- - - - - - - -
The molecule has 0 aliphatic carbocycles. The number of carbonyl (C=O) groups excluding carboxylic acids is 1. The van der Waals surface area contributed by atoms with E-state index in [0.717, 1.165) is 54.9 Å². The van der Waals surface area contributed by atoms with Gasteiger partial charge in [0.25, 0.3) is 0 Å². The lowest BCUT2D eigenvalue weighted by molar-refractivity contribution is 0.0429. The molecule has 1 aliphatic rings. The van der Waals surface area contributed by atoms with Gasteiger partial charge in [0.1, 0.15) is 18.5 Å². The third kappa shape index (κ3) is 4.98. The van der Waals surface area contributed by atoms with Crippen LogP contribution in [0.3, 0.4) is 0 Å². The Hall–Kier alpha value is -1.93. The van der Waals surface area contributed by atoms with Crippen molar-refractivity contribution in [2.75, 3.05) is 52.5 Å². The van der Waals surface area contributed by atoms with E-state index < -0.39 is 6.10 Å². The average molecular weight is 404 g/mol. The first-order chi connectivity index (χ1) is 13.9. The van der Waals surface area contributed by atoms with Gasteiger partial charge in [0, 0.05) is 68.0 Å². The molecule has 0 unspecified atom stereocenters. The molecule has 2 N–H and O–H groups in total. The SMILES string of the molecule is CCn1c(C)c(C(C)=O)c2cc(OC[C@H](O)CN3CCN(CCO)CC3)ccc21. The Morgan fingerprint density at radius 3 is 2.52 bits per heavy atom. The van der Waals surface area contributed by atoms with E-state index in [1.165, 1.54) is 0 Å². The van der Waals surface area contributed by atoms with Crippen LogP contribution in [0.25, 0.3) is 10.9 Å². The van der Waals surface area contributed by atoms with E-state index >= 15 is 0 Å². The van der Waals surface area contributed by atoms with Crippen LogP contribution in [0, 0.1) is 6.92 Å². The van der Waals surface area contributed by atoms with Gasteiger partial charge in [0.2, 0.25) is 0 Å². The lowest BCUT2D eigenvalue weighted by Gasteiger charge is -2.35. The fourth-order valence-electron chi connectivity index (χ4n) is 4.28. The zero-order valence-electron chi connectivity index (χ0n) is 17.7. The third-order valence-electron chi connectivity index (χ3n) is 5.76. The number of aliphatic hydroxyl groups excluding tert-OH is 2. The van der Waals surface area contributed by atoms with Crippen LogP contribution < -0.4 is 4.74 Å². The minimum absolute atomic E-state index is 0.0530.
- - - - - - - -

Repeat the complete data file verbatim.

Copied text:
The molecule has 0 aliphatic carbocycles. The number of carbonyl (C=O) groups excluding carboxylic acids is 1. The van der Waals surface area contributed by atoms with E-state index in [0.717, 1.165) is 54.9 Å². The van der Waals surface area contributed by atoms with Gasteiger partial charge in [0.25, 0.3) is 0 Å². The lowest BCUT2D eigenvalue weighted by molar-refractivity contribution is 0.0429. The molecule has 1 aliphatic rings. The van der Waals surface area contributed by atoms with Gasteiger partial charge in [0.1, 0.15) is 18.5 Å². The third kappa shape index (κ3) is 4.98. The van der Waals surface area contributed by atoms with Crippen LogP contribution in [0.3, 0.4) is 0 Å². The Hall–Kier alpha value is -1.93. The van der Waals surface area contributed by atoms with Crippen molar-refractivity contribution in [2.75, 3.05) is 52.5 Å². The van der Waals surface area contributed by atoms with E-state index < -0.39 is 6.10 Å². The average molecular weight is 404 g/mol. The first-order chi connectivity index (χ1) is 13.9. The van der Waals surface area contributed by atoms with Gasteiger partial charge in [0, 0.05) is 68.0 Å². The molecule has 0 unspecified atom stereocenters. The molecule has 2 N–H and O–H groups in total. The SMILES string of the molecule is CCn1c(C)c(C(C)=O)c2cc(OC[C@H](O)CN3CCN(CCO)CC3)ccc21. The Morgan fingerprint density at radius 3 is 2.52 bits per heavy atom. The van der Waals surface area contributed by atoms with E-state index in [1.165, 1.54) is 0 Å². The van der Waals surface area contributed by atoms with Crippen LogP contribution in [0.25, 0.3) is 10.9 Å². The van der Waals surface area contributed by atoms with E-state index >= 15 is 0 Å². The van der Waals surface area contributed by atoms with Crippen LogP contribution in [0, 0.1) is 6.92 Å². The van der Waals surface area contributed by atoms with Gasteiger partial charge in [0.2, 0.25) is 0 Å². The lowest BCUT2D eigenvalue weighted by Gasteiger charge is -2.35. The fourth-order valence-electron chi connectivity index (χ4n) is 4.28. The zero-order valence-electron chi connectivity index (χ0n) is 17.7. The third-order valence-electron chi connectivity index (χ3n) is 5.76. The number of aliphatic hydroxyl groups excluding tert-OH is 2. The van der Waals surface area contributed by atoms with Crippen LogP contribution < -0.4 is 4.74 Å². The minimum absolute atomic E-state index is 0.0530.